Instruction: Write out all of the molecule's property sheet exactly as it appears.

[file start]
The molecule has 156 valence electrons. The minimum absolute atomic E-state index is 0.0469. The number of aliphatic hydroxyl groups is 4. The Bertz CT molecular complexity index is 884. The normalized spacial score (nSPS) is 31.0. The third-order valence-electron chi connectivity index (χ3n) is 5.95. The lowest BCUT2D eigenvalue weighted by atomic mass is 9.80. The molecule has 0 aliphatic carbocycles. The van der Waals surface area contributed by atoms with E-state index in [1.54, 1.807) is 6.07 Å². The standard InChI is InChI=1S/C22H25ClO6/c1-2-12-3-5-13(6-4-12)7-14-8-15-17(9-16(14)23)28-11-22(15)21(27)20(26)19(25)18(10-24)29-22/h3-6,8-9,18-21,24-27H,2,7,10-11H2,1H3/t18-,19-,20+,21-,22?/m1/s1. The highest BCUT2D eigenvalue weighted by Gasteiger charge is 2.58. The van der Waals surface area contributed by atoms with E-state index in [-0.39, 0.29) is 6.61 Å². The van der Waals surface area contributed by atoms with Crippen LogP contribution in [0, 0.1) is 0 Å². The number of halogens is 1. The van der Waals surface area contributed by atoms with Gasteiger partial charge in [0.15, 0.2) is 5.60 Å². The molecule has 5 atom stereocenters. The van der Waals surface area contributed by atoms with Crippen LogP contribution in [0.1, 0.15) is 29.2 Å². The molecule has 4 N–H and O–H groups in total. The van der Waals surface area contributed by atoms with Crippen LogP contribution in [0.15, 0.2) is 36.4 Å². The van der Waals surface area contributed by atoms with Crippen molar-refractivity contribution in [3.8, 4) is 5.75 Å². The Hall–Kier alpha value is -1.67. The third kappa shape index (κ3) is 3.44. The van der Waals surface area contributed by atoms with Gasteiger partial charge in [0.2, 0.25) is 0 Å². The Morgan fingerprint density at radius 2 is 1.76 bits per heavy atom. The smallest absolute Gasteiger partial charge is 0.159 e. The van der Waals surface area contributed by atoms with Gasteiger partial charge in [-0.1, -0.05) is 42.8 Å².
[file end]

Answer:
The molecule has 156 valence electrons. The minimum absolute atomic E-state index is 0.0469. The number of aliphatic hydroxyl groups is 4. The Bertz CT molecular complexity index is 884. The normalized spacial score (nSPS) is 31.0. The third-order valence-electron chi connectivity index (χ3n) is 5.95. The lowest BCUT2D eigenvalue weighted by atomic mass is 9.80. The molecule has 0 aliphatic carbocycles. The van der Waals surface area contributed by atoms with E-state index in [1.54, 1.807) is 6.07 Å². The standard InChI is InChI=1S/C22H25ClO6/c1-2-12-3-5-13(6-4-12)7-14-8-15-17(9-16(14)23)28-11-22(15)21(27)20(26)19(25)18(10-24)29-22/h3-6,8-9,18-21,24-27H,2,7,10-11H2,1H3/t18-,19-,20+,21-,22?/m1/s1. The highest BCUT2D eigenvalue weighted by Gasteiger charge is 2.58. The van der Waals surface area contributed by atoms with E-state index in [-0.39, 0.29) is 6.61 Å². The van der Waals surface area contributed by atoms with Crippen LogP contribution in [0, 0.1) is 0 Å². The number of halogens is 1. The van der Waals surface area contributed by atoms with Gasteiger partial charge in [0.15, 0.2) is 5.60 Å². The molecule has 5 atom stereocenters. The van der Waals surface area contributed by atoms with Crippen LogP contribution in [0.1, 0.15) is 29.2 Å². The molecule has 4 N–H and O–H groups in total. The van der Waals surface area contributed by atoms with Crippen LogP contribution in [0.15, 0.2) is 36.4 Å². The van der Waals surface area contributed by atoms with Crippen molar-refractivity contribution in [3.8, 4) is 5.75 Å². The Hall–Kier alpha value is -1.67. The third kappa shape index (κ3) is 3.44. The van der Waals surface area contributed by atoms with Gasteiger partial charge in [0.2, 0.25) is 0 Å². The Morgan fingerprint density at radius 2 is 1.76 bits per heavy atom. The smallest absolute Gasteiger partial charge is 0.159 e. The van der Waals surface area contributed by atoms with Gasteiger partial charge in [-0.1, -0.05) is 42.8 Å².